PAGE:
A night in the life of a drug-user

IT happened in broad daylight, with no obvious furtiveness, little attempt to hide what he was doing. The young man barely glanced to either side as he stepped off the street, straight into the darkened room. Inside it was quiet, the air filled with familiar acrid fumes..

IT happened in broad daylight, with no obvious furtiveness, little attempt to hide what he was doing. The young man barely glanced to either side as he stepped off the street, straight into the darkened room.

Inside it was quiet, the air filled with the familiar acrid fumes of other drug-users, who sat huddled in small groups, conversing in low voices.

The transaction took place with almost no discussion. The drug was measured out, the cash handed over. It was routine.

Later, more hits followed. More users got their fix, even sharing them around.

As the evening-long indulgence went on the noise level rose, fuelled by open drug-consumption on a large scale.

Finally, night having fallen, the young man staggered out into the public street. He swayed in a drugged haze, his awareness of the things around him greatly altered by the chemicals in his bloodstream.

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With others similarly dazed, their grip on reality loosened by what they had swallowed, arguments erupted, a fight broke out. Worse, some drug-crazed maniac in his deluded state believed he was fit to drive home.

The consequences of such wanton substance-abuse can be dangerous, frightening – even fatal.

I can reveal, in the shock tactic manner of a seasoned reporter, that this scene takes place somewhere in Ipswich every single night.

Not in one secret, isolated den but in dozens of similar places. The same thing happens, with the same sickening regularity, in every town in the land.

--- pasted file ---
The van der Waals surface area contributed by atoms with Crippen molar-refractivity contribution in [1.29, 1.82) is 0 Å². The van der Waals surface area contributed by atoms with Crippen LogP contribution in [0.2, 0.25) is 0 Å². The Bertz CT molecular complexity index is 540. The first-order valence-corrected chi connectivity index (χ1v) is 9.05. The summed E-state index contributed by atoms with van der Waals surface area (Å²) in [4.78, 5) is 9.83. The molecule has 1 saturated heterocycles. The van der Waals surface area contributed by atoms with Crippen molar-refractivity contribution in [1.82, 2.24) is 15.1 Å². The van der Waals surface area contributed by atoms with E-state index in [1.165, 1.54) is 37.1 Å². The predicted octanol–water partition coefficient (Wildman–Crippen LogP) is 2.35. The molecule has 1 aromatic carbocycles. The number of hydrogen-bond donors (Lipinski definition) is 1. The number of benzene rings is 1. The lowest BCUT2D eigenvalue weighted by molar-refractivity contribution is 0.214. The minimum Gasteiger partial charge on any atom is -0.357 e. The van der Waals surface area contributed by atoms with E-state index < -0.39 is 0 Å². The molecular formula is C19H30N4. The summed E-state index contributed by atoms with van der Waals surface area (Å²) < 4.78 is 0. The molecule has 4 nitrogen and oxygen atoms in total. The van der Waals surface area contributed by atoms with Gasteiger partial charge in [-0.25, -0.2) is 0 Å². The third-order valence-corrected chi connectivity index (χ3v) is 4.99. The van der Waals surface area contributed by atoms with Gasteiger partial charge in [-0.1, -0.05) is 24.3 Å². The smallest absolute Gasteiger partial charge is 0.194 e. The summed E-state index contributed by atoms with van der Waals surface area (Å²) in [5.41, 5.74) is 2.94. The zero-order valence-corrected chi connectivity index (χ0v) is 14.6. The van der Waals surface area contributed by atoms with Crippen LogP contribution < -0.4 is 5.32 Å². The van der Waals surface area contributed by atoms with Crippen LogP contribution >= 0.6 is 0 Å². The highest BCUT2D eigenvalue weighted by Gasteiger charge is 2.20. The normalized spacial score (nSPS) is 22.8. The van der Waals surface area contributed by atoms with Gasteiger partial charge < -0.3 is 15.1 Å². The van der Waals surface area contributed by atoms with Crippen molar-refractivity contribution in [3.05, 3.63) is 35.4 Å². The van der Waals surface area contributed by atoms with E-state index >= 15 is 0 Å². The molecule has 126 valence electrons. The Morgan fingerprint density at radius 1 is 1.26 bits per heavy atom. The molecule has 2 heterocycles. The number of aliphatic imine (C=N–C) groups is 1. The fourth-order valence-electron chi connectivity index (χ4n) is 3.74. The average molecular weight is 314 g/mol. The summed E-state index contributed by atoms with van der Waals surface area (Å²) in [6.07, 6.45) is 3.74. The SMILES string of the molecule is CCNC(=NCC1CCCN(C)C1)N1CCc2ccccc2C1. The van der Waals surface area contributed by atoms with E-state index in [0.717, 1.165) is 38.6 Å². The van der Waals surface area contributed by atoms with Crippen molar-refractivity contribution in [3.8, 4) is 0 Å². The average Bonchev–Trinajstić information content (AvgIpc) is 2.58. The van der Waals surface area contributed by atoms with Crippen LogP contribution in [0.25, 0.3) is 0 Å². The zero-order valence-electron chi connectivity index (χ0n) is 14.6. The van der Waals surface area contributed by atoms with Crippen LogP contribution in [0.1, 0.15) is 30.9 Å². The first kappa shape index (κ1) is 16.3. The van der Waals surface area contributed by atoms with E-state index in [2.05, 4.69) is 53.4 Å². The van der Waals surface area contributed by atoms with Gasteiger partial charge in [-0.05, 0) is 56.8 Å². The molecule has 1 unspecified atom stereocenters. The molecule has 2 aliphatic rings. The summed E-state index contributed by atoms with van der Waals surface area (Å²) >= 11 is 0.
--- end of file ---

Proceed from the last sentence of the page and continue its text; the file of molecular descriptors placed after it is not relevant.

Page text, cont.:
The chief drug on offer comes in many forms. Most shockingly, it may come in a brightly coloured, sweet-tasting liquid blatantly designed to hook young people into using it.

Many will be able to do so and maintain a quite normal, reasonably healthy life when not directly under the influence.

Many others, tragically, will ruin their own lives and others as they slip into a grim dependence on the drug.

The toll of death and hopelessness associated with this one substance goes way beyond anything you could put down to cannabis, ecstasy, cocaine, LSD, even heroin.

Yet the battle against those takes millions of police hours and billions of pounds every year. While alcohol continues to be sold, and even advertised, openly on nearly every street.

I have seen, close up, some of the damage that illegal drugs can do. I have seen even closer, and much more frequently, some of the devastation caused by alcohol. The chances are you have too.

It is a killer, not just of its users, but of thousands of innocent others.

It is involved in most violent crime, on the streets and in the home.

It is our most dangerous addictive drug, yet its makers and pushers may be as respectable as any member of society.

Now I am not for a moment suggesting that alcohol should be illegal. America is still suffering from the disaster of 1920s Prohibition.

Well-intentioned though the Volstead Act may have been, it created the means for organised crime to take off on the grand scale. Dangerously impure, unregulated drink could be an instant killer, and so could the activities of the gangs who got rich on it.

These days the chief trade of such gangs is in other drugs.

Those like heroin and cocaine are of course dangerous. But they are far more dangerous – not less – for being illegal.

If you or your children take drugs, the chances are they come mixed in unpredictable percentages with talcum powder, sugar, brick dust, even ground glass and stone. How are you, or your loved ones, to tell – or do anything about it?

Whatever politicians may try to tell us, the war against drugs cannot be won. It is high time the Western world recognised that fact and stopped fighting it.

Those billions would be much better spent on proper regulation and responsible education.

Regulated drugs would be cleaner, safer drugs. Those who choose to take them would not be criminalised, or throw into the midst of criminals.

Sensible, well-informed advice instead of the ignorant, hysterical ranting we are used to from both government and media would be a start. But perhaps I'm hallucinating even to imagine such a thing.

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